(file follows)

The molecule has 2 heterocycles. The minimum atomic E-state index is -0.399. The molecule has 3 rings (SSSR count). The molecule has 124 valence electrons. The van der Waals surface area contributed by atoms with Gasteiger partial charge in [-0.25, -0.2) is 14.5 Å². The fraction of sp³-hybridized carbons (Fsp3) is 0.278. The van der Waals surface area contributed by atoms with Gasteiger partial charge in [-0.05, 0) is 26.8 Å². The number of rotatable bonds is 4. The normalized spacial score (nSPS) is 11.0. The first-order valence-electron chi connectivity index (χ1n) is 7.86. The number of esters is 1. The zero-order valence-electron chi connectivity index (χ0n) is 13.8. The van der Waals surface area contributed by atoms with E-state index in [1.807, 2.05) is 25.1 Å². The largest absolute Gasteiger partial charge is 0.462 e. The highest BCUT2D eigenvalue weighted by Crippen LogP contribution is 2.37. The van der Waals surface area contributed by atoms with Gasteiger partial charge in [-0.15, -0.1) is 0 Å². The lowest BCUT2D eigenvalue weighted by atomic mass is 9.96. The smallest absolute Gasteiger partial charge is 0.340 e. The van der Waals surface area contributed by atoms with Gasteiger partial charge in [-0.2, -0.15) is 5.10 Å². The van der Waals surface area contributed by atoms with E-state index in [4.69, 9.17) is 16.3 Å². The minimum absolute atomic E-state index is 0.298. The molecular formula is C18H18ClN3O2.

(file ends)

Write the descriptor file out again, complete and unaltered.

The molecule has 2 heterocycles. The minimum atomic E-state index is -0.399. The molecule has 3 rings (SSSR count). The molecule has 124 valence electrons. The van der Waals surface area contributed by atoms with Gasteiger partial charge in [-0.25, -0.2) is 14.5 Å². The fraction of sp³-hybridized carbons (Fsp3) is 0.278. The van der Waals surface area contributed by atoms with Gasteiger partial charge in [-0.05, 0) is 26.8 Å². The number of rotatable bonds is 4. The normalized spacial score (nSPS) is 11.0. The first-order valence-electron chi connectivity index (χ1n) is 7.86. The number of esters is 1. The zero-order valence-electron chi connectivity index (χ0n) is 13.8. The van der Waals surface area contributed by atoms with E-state index in [1.807, 2.05) is 25.1 Å². The largest absolute Gasteiger partial charge is 0.462 e. The highest BCUT2D eigenvalue weighted by Crippen LogP contribution is 2.37. The van der Waals surface area contributed by atoms with Gasteiger partial charge in [-0.15, -0.1) is 0 Å². The lowest BCUT2D eigenvalue weighted by atomic mass is 9.96. The smallest absolute Gasteiger partial charge is 0.340 e. The van der Waals surface area contributed by atoms with Gasteiger partial charge in [-0.2, -0.15) is 5.10 Å². The van der Waals surface area contributed by atoms with E-state index in [4.69, 9.17) is 16.3 Å². The minimum absolute atomic E-state index is 0.298. The molecular formula is C18H18ClN3O2.